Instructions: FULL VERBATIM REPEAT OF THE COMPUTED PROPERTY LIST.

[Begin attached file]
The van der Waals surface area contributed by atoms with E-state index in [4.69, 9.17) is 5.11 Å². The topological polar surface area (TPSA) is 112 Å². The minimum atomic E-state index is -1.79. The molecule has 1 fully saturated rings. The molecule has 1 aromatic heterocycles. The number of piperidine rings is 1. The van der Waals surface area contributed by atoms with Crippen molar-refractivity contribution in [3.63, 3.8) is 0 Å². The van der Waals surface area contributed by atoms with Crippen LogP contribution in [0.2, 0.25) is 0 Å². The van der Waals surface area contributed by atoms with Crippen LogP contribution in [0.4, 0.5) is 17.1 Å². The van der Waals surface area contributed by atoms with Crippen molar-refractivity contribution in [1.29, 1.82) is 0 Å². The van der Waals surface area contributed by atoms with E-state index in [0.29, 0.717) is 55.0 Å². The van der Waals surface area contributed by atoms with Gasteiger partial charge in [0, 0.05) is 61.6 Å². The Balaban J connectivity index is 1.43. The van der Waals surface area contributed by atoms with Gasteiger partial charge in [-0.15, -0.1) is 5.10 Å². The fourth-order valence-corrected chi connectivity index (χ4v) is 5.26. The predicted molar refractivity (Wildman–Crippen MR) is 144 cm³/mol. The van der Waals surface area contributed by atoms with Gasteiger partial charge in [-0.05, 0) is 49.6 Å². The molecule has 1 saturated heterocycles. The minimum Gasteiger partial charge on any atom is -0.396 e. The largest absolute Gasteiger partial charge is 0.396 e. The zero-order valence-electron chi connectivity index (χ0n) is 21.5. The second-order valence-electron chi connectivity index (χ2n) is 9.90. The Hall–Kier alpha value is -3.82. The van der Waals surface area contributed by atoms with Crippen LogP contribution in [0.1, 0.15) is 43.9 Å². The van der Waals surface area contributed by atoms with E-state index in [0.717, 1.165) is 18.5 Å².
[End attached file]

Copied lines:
The van der Waals surface area contributed by atoms with E-state index in [4.69, 9.17) is 5.11 Å². The topological polar surface area (TPSA) is 112 Å². The minimum atomic E-state index is -1.79. The molecule has 1 fully saturated rings. The molecule has 1 aromatic heterocycles. The number of piperidine rings is 1. The van der Waals surface area contributed by atoms with Crippen molar-refractivity contribution in [3.63, 3.8) is 0 Å². The van der Waals surface area contributed by atoms with Crippen LogP contribution in [0.2, 0.25) is 0 Å². The van der Waals surface area contributed by atoms with Crippen LogP contribution in [0.4, 0.5) is 17.1 Å². The van der Waals surface area contributed by atoms with Crippen molar-refractivity contribution in [1.29, 1.82) is 0 Å². The van der Waals surface area contributed by atoms with E-state index in [0.29, 0.717) is 55.0 Å². The van der Waals surface area contributed by atoms with Gasteiger partial charge in [0, 0.05) is 61.6 Å². The Balaban J connectivity index is 1.43. The van der Waals surface area contributed by atoms with Gasteiger partial charge in [-0.15, -0.1) is 5.10 Å². The fourth-order valence-corrected chi connectivity index (χ4v) is 5.26. The predicted molar refractivity (Wildman–Crippen MR) is 144 cm³/mol. The van der Waals surface area contributed by atoms with Gasteiger partial charge in [-0.05, 0) is 49.6 Å². The molecule has 1 saturated heterocycles. The minimum Gasteiger partial charge on any atom is -0.396 e. The largest absolute Gasteiger partial charge is 0.396 e. The zero-order valence-electron chi connectivity index (χ0n) is 21.5. The second-order valence-electron chi connectivity index (χ2n) is 9.90. The Hall–Kier alpha value is -3.82. The van der Waals surface area contributed by atoms with Crippen LogP contribution in [0.1, 0.15) is 43.9 Å². The van der Waals surface area contributed by atoms with E-state index in [0.717, 1.165) is 18.5 Å².